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Chlamydia pneumoniae Infection of the Central Nervous System Worsens Experimental Allergic Encephalitis

Authors
Journal
Journal of Experimental Medicine
0022-1007
Publisher
The Rockefeller University Press
Publication Date
Volume
196
Issue
12
Identifiers
DOI: 10.1084/jem.20020393
Keywords
  • Brief Definitive Report
Disciplines
  • Medicine

Abstract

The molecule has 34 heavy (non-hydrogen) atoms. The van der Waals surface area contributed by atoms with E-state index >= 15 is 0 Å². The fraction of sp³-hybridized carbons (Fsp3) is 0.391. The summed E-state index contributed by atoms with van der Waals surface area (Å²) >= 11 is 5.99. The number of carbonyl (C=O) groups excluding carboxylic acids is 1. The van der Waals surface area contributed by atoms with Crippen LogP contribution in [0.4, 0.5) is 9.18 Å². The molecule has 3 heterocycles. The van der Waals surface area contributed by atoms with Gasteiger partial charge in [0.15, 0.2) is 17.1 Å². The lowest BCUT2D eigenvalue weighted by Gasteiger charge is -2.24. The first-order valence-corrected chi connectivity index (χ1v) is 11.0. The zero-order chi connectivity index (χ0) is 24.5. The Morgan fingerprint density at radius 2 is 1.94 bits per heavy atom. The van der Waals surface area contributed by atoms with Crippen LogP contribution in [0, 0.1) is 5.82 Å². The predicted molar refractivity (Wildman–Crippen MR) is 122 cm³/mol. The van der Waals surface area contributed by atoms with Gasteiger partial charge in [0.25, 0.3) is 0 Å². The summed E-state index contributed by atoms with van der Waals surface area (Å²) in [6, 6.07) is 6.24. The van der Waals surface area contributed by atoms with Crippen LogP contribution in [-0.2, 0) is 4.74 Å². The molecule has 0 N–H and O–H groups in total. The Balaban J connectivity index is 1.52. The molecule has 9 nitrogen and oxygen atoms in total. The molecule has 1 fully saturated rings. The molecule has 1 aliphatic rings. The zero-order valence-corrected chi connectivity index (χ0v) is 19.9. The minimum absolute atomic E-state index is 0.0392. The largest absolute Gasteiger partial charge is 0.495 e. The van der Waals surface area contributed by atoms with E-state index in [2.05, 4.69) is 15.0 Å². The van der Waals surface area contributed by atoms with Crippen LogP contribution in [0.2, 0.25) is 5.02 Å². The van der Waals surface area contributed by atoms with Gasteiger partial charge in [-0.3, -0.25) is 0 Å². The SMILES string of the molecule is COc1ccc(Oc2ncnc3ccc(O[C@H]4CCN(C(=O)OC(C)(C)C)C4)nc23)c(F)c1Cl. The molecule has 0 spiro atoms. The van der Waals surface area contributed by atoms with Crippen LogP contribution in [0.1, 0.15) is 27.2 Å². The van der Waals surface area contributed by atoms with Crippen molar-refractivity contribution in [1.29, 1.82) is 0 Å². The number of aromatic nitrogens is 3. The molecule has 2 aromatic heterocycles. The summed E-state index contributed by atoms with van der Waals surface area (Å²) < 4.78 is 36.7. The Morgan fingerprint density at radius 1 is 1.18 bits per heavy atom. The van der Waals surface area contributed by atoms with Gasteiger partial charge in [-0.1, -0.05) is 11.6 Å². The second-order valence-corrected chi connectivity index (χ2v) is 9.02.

Experimental allergic encephalitis (EAE) is considered by many to be a model for human multiple sclerosis. Intraperitoneal inoculation of mice with Chlamydia pneumoniae, after immunization with neural antigens, increased the severity of EAE. Accentuation of EAE required live infectious C. pneumoniae, and the severity of the disease was attenuated with antiinfective therapy. After immunization with neural antigens, systemic infection with C. pneumoniae led to the dissemination of the organism into the central nervous system (CNS) in mice with accentuated EAE. Inoculation with Chlamydia trachomatis did not worsen EAE and infectious organisms were not seen in the CNS. These observations suggest that dissemination of C. pneumoniae results in localized infection in CNS tissues in animals with EAE. We propose that infection of the CNS by C. pneumoniae can amplify the autoreactive pool of lymphocytes and regulate the expression of an autoimmune disease.

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